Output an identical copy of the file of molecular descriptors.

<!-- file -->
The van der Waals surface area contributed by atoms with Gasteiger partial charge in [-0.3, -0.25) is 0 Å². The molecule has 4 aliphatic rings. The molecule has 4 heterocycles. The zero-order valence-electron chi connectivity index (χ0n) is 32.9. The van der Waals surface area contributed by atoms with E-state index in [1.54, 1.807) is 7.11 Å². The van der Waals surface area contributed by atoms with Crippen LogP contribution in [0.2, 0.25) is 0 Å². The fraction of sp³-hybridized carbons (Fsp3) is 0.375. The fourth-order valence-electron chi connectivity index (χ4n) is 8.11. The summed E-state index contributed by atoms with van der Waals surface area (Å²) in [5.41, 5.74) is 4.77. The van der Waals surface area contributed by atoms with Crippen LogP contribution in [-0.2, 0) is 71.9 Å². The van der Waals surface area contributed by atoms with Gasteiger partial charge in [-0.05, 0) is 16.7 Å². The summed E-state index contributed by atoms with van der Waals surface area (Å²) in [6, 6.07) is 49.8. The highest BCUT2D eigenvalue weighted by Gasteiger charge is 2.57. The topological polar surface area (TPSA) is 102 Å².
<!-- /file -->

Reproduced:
The van der Waals surface area contributed by atoms with Gasteiger partial charge in [-0.3, -0.25) is 0 Å². The molecule has 4 aliphatic rings. The molecule has 4 heterocycles. The zero-order valence-electron chi connectivity index (χ0n) is 32.9. The van der Waals surface area contributed by atoms with E-state index in [1.54, 1.807) is 7.11 Å². The van der Waals surface area contributed by atoms with Crippen LogP contribution in [0.2, 0.25) is 0 Å². The fraction of sp³-hybridized carbons (Fsp3) is 0.375. The fourth-order valence-electron chi connectivity index (χ4n) is 8.11. The summed E-state index contributed by atoms with van der Waals surface area (Å²) in [5.41, 5.74) is 4.77. The van der Waals surface area contributed by atoms with Crippen LogP contribution in [-0.2, 0) is 71.9 Å². The van der Waals surface area contributed by atoms with Gasteiger partial charge in [-0.05, 0) is 16.7 Å². The summed E-state index contributed by atoms with van der Waals surface area (Å²) in [6, 6.07) is 49.8. The highest BCUT2D eigenvalue weighted by Gasteiger charge is 2.57. The topological polar surface area (TPSA) is 102 Å².